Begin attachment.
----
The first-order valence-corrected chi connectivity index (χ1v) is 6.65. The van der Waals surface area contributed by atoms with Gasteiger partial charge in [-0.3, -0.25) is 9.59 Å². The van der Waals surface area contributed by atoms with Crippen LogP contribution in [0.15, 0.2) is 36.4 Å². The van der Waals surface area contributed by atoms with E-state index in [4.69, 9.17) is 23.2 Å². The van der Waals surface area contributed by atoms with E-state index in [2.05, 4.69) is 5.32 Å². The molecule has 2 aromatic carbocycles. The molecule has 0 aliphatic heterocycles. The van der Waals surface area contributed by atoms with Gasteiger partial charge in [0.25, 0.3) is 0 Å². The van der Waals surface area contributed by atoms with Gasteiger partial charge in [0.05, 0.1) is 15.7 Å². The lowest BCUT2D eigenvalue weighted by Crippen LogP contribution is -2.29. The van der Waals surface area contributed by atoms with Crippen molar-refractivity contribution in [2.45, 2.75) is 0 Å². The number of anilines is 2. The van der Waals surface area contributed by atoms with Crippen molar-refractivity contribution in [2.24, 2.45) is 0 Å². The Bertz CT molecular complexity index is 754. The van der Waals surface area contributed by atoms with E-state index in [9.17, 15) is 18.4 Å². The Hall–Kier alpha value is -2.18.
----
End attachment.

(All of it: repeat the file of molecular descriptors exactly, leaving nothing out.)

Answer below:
The first-order valence-corrected chi connectivity index (χ1v) is 6.65. The van der Waals surface area contributed by atoms with Gasteiger partial charge in [-0.3, -0.25) is 9.59 Å². The van der Waals surface area contributed by atoms with Crippen LogP contribution in [0.15, 0.2) is 36.4 Å². The van der Waals surface area contributed by atoms with E-state index in [4.69, 9.17) is 23.2 Å². The van der Waals surface area contributed by atoms with E-state index in [2.05, 4.69) is 5.32 Å². The molecule has 2 aromatic carbocycles. The molecule has 0 aliphatic heterocycles. The van der Waals surface area contributed by atoms with Gasteiger partial charge in [0.25, 0.3) is 0 Å². The van der Waals surface area contributed by atoms with Gasteiger partial charge in [0.05, 0.1) is 15.7 Å². The lowest BCUT2D eigenvalue weighted by Crippen LogP contribution is -2.29. The van der Waals surface area contributed by atoms with Crippen molar-refractivity contribution in [2.45, 2.75) is 0 Å². The number of anilines is 2. The van der Waals surface area contributed by atoms with Crippen molar-refractivity contribution in [2.24, 2.45) is 0 Å². The Bertz CT molecular complexity index is 754. The van der Waals surface area contributed by atoms with E-state index in [9.17, 15) is 18.4 Å². The Hall–Kier alpha value is -2.18.